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Extraterrestrial life (from the Latin words: extra (“beyond”, or “not of”) and‎ terrestris (“of or belonging to Earth”)) is defined as life that does not originate from Earth. Referred to as alien life, or simply aliens, these hypothetical forms of life range from simple bacteria-like organisms to beings far more advanced than humans.

The development and testing of theories about extraterrestrial life is known as exobiology or astrobiology; the term astrobiology, however, includes the study of life on Earth, viewed in its astronomical context. Many prominent scientists consider extraterrestrial life to be plausible, but no direct evidence has yet been found.

Background

Alien life, such as bacteria, has been theorized to exist in the Solar System and quite possibly throughout the Universe. This theory relies on the vast size and consistent physical laws of the observable Universe. According to this argument, supported by scientists such as Carl Sagan and Stephen Hawking, it would be improbable for life not to exist somewhere other than Earth. This argument is embodied in the Copernican principle, which states that the Earth does not occupy a favored position in the Universe, and the mediocrity principle, which holds that there is nothing special about life on Earth. Life may have emerged independently at many places throughout the Universe. Alternatively life may form less frequently, then spread between habitable planets through panspermia or exogenesis.

Suggested locations at which life might have developed, or which might continue to host life today, include the planets Venus and Mars, Jupiter‘s moon Europa, and Saturn‘s moons Titan and Enceladus. In May 2011, NASA scientists reported that Enceladus “is emerging as the most habitable spot beyond Earth in the Solar System for life as we know it”. Life may appear on extrasolar planets, such as Gliese 581 c, g and d, recently discovered to be near Earth mass and apparently located in their star‘s habitable zone, with the potential to have liquid water.

No samples of extraterrestrial life have been found. However, various controversial claims have been made for evidence of extraterrestrial life. Beliefs that some unidentified flying objects are of extraterrestrial origin , along with claims of alien abduction, are dismissed by most scientists. Most UFO sightings are explained either as sightings of Earth-based aircraft or known astronomical objects, or as hoaxes.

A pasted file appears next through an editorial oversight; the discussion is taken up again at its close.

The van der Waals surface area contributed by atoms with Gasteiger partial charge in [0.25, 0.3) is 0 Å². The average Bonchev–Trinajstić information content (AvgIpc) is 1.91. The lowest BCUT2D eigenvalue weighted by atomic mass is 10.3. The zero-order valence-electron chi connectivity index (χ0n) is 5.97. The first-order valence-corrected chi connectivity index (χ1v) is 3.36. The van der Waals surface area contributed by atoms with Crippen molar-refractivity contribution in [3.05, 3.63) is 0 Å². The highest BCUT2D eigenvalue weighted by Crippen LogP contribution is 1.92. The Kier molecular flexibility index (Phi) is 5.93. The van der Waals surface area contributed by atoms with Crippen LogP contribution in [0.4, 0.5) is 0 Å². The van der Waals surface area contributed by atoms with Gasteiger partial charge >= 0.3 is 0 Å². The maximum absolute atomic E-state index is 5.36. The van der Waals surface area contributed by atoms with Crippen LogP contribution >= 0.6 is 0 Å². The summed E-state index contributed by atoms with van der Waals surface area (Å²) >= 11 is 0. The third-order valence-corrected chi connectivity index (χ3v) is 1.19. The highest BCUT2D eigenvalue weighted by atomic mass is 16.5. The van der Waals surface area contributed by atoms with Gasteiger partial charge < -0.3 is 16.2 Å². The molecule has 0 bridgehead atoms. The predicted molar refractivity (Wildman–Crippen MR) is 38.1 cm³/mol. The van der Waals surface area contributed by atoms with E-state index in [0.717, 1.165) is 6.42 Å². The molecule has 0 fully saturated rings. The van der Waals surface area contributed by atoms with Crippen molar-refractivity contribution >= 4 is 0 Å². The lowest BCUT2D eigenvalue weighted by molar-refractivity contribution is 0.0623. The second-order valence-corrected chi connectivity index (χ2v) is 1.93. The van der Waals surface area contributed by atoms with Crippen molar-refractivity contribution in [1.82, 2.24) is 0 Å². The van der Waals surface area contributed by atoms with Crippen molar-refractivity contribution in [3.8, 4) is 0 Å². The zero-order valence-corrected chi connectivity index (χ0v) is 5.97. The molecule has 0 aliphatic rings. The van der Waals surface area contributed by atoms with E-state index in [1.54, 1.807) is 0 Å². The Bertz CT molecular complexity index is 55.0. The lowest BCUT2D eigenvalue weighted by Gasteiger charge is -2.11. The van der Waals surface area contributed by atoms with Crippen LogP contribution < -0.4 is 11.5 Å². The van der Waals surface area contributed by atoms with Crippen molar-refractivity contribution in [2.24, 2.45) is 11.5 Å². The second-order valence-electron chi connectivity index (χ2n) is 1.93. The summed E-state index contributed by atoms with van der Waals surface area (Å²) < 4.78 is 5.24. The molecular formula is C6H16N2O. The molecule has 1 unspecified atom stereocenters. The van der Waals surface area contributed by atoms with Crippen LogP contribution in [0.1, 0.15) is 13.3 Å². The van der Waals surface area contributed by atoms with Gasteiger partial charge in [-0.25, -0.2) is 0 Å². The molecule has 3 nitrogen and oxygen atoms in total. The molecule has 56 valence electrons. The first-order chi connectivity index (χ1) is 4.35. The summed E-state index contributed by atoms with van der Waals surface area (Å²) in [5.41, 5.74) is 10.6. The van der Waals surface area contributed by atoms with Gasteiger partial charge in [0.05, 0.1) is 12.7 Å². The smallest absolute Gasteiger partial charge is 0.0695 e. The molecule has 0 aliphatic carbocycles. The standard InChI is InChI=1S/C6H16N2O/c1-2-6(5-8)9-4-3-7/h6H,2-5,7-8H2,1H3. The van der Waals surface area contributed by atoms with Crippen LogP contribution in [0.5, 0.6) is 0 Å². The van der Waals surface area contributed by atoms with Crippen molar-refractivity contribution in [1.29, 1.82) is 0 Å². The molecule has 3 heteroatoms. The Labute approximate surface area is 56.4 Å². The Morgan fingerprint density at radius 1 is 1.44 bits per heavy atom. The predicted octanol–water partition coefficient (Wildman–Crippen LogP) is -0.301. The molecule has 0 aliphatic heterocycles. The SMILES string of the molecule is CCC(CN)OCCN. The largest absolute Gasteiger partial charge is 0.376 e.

In November 2011, the White House released an official response to two petitions asking the U.S. government to acknowledge formally that aliens have visited Earth and to disclose any intentional withholding of government interactions with extraterrestrial beings. According to the response, “The U.S. government has no evidence that any life exists outside our planet, or that an extraterrestrial presence has contacted or engaged any member of the human race.” Also, according to the response, there is “no credible information to suggest that any evidence is being hidden from the public’s eye.”The response further noted that efforts, like SETI, the Kepler space telescope and the NASA Mars rover, continue looking for signs of life. The response noted “odds are pretty high” that there may be life on other planets but “the odds of us making contact with any of them—especially any intelligent ones—are extremely small, given the distances involved.”

Recent history

The failure of the SETI program to announce an intelligent radio signal after decades of effort has at least partially dimmed the prevailing optimism of the beginning of the space age. Notwithstanding, the unproven belief in extraterrestrial beings continues to be voiced in pseudoscience, conspiracy theories, and in popular folklore, notably “Area 51” and legends. It has become a pop culture trope given less-than-serious treatment in popular entertainment with e.g. the ALF TV series (1986–1990), The X-Files (1993–2002), etc.

The SETI program is not the result of a continuous, dedicated search, but instead utilizes what resources and manpower it can, when it can. Furthermore, the SETI program only searches a limited range of frequencies at any one time.

The Catholic Church has not made a formal ruling on the existence of extraterrestrials. However, writing in the Vatican newspaper, the astronomer, Father José Gabriel Funes, director of the Vatican Observatory near Rome, said in 2008 that intelligent beings created by God could exist in outer space.

Theoretical physicist Stephen Hawking in 2010 warned that humans should not try to contact alien life forms. He warned that aliens might pillage Earth for resources. “If aliens visit us, the outcome would be much as when Columbus landed in America, which didn’t turn out well for the Native Americans,” he said. Anthropologist Jared Diamond has expressed similar concerns. Scientists at NASA and Penn State University published a paper in April 2011 addressing the question “Would contact with extraterrestrials benefit or harm humanity?” The paper describes positive, negative and neutral scenarios.

In May 2011, a planet in the Gliese system was found capable of sustaining life. Researchers believe Gliese 581 d, which orbits a red dwarf 20 light years away, not only exists in the “Goldilocks zone” where water can be present in liquid form, but is big enough to have a stable carbon dioxide atmosphere and “warm enough to have oceans, clouds, and rainfall,” according to France’s National Centre for Scientific Research.